Two girls confused between love and friendship leave their mutal friend Ji-Hwan unexpectedly. Years later, Ji-Hwan departs on a long journey to find his old friends as he confronts a beautiful yet sad secret. (Korean with English subtitles).
Simply Beautiful - A Testament to the Importance of Love and Friendship
From the visually colored wide shot outside of a young woman's window that opens the film, we are hypnotized by the extraordinarily visual and emotional beauty that is Lover's Concerto, a feature that should come with a warning label in regards to the reactions audiences are likely to experience when watching this poignant, melodramatic romance. There is not much that can be written without inadvertently giving away the plot, with the exception that this is one of those rare films that simply has to be viewed.
Ji-Hwan (Cha Tae-Hyun), works temporarily at a small restaurant, though his heart exists in photography, the film brilliantly incorporating this part of his life into the story, his appreciation for this art informing the enjoyment that other character's acquire from taking photos. When he meets the beautiful Soo-In (Son Ye-Jin) one day, who is accompanied by her best friend Gyung-Hee (Lee Eun-Ju), he cannot help but immediately fall in love with her. Despite his best efforts, that are as realistic as they are comedic, he is unable to convince Soo-In to begin a relationship with him, however, he does win the friendship of both women. Although the three friends play a terrifically important role in each others lives, Ji-Hwan finds difficulty in trying to discover who each of the women truly are, and in the end, a question to ask is, did he ever really know either of the women at all?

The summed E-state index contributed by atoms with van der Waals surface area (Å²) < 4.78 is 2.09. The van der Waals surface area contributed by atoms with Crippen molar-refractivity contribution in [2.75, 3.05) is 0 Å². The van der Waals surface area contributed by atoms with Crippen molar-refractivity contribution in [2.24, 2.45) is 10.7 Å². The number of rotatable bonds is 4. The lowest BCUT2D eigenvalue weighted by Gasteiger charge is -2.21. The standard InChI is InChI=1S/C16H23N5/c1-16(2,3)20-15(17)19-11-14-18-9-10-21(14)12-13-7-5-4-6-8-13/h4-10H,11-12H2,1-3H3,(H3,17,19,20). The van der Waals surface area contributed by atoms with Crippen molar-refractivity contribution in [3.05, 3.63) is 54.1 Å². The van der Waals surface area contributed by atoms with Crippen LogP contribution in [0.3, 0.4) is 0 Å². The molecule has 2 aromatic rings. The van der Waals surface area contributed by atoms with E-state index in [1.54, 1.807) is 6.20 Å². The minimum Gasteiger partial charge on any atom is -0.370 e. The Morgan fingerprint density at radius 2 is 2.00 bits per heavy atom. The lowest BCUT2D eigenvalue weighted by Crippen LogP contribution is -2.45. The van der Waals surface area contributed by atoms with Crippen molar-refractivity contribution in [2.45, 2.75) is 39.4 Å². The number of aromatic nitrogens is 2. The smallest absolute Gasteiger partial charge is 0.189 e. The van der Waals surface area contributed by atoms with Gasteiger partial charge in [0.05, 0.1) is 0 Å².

It should be noted, the feature progresses in a non-linear fashion, this directional decision providing the audience with a series of questions over the course of the plot that continuously leaves us attentive, and unlike other films, we are splendidly provided with answers that fit perfectly with the story. Five years after meeting the two women, Ji-Hwan is receiving letters from an unknown stranger, that appear to have a direct link to his past. In a time of e-mail, the choice to have the exchanging of letters in the film appears deeply melancholic, the story appreciating this old fashioned communicative method.
At the same time as Ji-Hwan tries to find answers, his sister, Ji-Yoon (Moon Geun-Young) experiences her first crush on a young bookshop attendant, Suk-Jin (Kim Nam-Jin), this particular sub-plot being one of several, that not only adds to the romantic atmosphere and the varying styles of relationships, but helps to construct an environment where everyone and anyone can experience and find love.
The mirroring of small events, from touching a character's face, to placing a hand outside of a window and feeling the breeze rushing across one's skin, reflect the beauty of reliving deeply impacting moments, the sheer beauty of the romantic climate being heightened by the melancholic piano track that powerfully sets the scene.
The acting throughout the feature is very believable, the conversations that transpire, and the character actions, being incredibly captivating, while at the same time, the film, both realistically and tragically, conveys themes including love, friendship, family, jealousy and loss, none of which ever feel forced or out of place.
The film's conclusion is very intelligently constructed, and contextualizes much of what the audience has previously viewed, and in so doing, becomes a terribly sad, yet brilliantly powerful finish to a dramatically heartfelt story that stays with you, long after the credits have ended.
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